Hybl Does Some of His Best Work Outside Spotlight
Squinting in the glare of a Southern California afternoon, his team just finished with practice, Oklahoma quarterback Nate Hybl said he doesn’t mind playing in the shadows.
The senior from Hazlehurst, Ga., ranks as one of the top passers in school history and owns a 19-3 record as a starter over the last two seasons.
But in the Big 12 Conference, these accomplishments pale in the glare of hype that surrounds Texas quarterback Chris Simms, not to mention a glitzy season from Texas Tech’s Kliff Kingsbury.
Now that the Sooners have reached the Rose Bowl, Hybl finds himself playing second fiddle to his Washington State counterpart, Jason Gesser.
“I’m used to it,” he said. “It doesn’t bother me at all.”
But he wonders aloud if his statistics are so much different from Gesser’s. This season, Hybl completed 57% of his passes with 22 touchdowns and eight interceptions. Gesser finished at 60% with 27 touchdowns and 11 interceptions.
The yardage isn’t as close -- Gesser with 3,169 to Hybl’s 2,298. Gesser also has a better pass efficiency rating.
Some of Hybl’s numbers have been limited because Oklahoma runs the ball more often, averaging almost 60 additional yards on the ground. Washington State has made no secret about focusing on Oklahoma running back Quentin Griffin come New Year’s Day.
Not that Hybl should take it personally.
“It’s always our goal to make the quarterback beat us because we feel we have great cornerbacks and safeties,” Cougar defensive end Isaac Brown said.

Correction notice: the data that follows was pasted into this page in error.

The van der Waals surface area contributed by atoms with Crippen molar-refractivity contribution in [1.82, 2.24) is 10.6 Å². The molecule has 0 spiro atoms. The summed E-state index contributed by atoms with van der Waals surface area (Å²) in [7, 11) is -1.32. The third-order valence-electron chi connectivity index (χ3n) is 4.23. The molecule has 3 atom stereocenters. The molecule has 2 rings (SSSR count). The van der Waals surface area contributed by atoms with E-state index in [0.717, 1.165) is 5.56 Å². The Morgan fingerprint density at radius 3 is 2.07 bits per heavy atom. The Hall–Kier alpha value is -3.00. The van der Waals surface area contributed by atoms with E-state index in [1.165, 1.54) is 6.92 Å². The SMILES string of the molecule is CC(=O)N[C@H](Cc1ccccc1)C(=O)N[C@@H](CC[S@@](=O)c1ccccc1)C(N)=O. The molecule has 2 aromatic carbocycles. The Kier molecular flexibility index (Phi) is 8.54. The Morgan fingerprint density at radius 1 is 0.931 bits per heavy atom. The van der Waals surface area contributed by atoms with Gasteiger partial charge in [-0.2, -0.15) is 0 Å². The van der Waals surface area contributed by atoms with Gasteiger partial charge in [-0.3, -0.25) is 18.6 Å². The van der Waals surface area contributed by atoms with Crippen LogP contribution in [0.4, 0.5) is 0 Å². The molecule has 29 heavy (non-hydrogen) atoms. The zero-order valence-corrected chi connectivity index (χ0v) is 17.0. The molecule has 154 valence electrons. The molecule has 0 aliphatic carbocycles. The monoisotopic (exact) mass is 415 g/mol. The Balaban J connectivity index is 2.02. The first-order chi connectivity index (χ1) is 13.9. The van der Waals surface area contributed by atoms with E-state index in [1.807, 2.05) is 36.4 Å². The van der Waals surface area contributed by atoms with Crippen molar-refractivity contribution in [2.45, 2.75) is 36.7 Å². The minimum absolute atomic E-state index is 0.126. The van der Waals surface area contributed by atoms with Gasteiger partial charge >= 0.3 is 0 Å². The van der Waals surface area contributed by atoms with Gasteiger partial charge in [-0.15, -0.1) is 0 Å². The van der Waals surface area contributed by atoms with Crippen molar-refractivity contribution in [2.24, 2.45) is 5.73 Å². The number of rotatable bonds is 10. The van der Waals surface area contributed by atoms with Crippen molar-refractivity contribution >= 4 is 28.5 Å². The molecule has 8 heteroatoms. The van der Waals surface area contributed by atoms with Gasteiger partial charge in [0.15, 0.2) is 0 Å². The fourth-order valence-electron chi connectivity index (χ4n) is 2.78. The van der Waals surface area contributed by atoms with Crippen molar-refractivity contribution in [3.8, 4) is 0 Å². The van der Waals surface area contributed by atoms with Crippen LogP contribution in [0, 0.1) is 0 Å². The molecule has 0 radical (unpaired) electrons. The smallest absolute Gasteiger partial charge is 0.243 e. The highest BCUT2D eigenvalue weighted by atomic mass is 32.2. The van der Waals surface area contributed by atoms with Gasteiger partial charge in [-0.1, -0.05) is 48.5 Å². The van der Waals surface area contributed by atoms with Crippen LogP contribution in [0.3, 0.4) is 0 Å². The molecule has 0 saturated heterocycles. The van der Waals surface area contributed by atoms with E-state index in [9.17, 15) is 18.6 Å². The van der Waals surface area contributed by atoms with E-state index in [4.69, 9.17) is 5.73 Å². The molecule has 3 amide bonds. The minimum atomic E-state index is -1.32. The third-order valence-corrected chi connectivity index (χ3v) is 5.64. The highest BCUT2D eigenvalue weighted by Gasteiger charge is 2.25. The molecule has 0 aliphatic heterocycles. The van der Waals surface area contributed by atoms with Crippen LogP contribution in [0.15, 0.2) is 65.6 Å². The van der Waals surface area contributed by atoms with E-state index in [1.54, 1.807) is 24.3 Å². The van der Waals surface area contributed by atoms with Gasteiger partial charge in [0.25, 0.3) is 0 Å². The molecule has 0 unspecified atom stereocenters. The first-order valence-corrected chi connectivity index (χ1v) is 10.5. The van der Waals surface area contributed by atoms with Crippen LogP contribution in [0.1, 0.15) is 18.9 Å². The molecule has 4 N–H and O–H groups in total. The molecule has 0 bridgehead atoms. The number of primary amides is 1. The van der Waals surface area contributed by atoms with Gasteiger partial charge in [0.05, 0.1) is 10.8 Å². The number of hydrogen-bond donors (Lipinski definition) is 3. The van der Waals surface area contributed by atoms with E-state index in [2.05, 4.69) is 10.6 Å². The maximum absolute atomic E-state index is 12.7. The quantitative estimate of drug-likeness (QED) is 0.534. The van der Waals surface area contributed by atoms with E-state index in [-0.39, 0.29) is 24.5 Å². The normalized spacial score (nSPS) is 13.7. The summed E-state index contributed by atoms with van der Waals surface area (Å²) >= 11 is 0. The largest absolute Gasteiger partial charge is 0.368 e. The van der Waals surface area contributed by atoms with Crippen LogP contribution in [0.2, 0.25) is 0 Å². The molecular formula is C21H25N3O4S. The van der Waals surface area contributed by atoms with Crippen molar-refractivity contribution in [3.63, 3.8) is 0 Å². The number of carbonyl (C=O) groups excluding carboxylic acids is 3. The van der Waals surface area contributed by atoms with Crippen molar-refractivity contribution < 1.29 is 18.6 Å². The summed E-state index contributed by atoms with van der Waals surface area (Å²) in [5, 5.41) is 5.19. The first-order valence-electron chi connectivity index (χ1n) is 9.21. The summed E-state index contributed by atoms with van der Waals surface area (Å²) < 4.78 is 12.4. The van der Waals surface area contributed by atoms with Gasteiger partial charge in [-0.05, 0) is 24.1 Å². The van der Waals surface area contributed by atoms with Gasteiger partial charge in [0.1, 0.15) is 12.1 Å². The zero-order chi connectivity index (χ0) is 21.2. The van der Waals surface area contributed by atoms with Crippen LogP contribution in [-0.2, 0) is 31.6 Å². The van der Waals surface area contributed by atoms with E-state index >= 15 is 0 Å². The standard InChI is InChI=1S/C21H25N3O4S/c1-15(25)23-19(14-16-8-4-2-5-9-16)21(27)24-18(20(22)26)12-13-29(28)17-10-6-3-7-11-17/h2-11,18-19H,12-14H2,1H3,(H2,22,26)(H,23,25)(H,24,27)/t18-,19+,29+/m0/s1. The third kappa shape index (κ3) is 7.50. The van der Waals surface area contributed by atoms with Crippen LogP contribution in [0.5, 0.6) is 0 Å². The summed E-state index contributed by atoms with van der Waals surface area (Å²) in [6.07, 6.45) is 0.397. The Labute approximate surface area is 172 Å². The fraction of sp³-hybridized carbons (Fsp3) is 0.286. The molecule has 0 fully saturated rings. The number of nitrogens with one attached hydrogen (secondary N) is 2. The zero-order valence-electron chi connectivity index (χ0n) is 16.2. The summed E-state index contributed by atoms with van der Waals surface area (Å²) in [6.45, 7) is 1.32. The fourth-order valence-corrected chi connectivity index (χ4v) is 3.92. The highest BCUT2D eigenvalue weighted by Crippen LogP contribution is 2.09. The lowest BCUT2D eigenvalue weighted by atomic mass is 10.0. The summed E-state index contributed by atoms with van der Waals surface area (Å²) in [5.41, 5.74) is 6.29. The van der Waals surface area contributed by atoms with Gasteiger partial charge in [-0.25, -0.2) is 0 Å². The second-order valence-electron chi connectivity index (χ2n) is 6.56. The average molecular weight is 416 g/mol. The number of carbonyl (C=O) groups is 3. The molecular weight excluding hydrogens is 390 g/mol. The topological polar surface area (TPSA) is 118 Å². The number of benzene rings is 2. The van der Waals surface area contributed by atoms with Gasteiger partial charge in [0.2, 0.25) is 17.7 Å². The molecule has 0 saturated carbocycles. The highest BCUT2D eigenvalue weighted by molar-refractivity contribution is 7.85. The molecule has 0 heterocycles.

No offense taken.
“I know I’ve won a lot of games,” Hybl said. “I would think they’re preparing for me.”
Coach Bob Stoops and his brother Mike, the defensive coordinator, have enjoyed quite a run at Oklahoma, taking the Sooners to four consecutive bowl games and winning a national championship since their arrival in 1999.
But, statistically, they can’t hold a candle to their younger brother.
Mark Stoops has been the defensive backs coach at Miami the last two seasons, during which the top-ranked Hurricanes are undefeated.
“He hasn’t lost a game and he lives on the water,” Bob Stoops said. “It’s all downhill from there.”
The Sooners had a busy Sunday, visiting City of Hope Medical Center in the morning, gathering for a team photo on the Rose Bowl field around midday, then holding a closed practice in the afternoon.
Stoops wants his players to enjoy themselves but reminded them, “The best part is the game. Playing well, that’s what you remember the most.”
The Sooners spent Friday afternoon at Disneyland, and after a few hours in the Magic Kingdom during peak holiday season, offensive line coach Kevin Wilson was ready for some football.
“I’ve got five kids and I kept looking around, ‘Where’s this one? Where’s that one?’ ” Wilson said. “Coaching the game will be easier than trying to keep track of five kids on a crowded day at Disneyland.”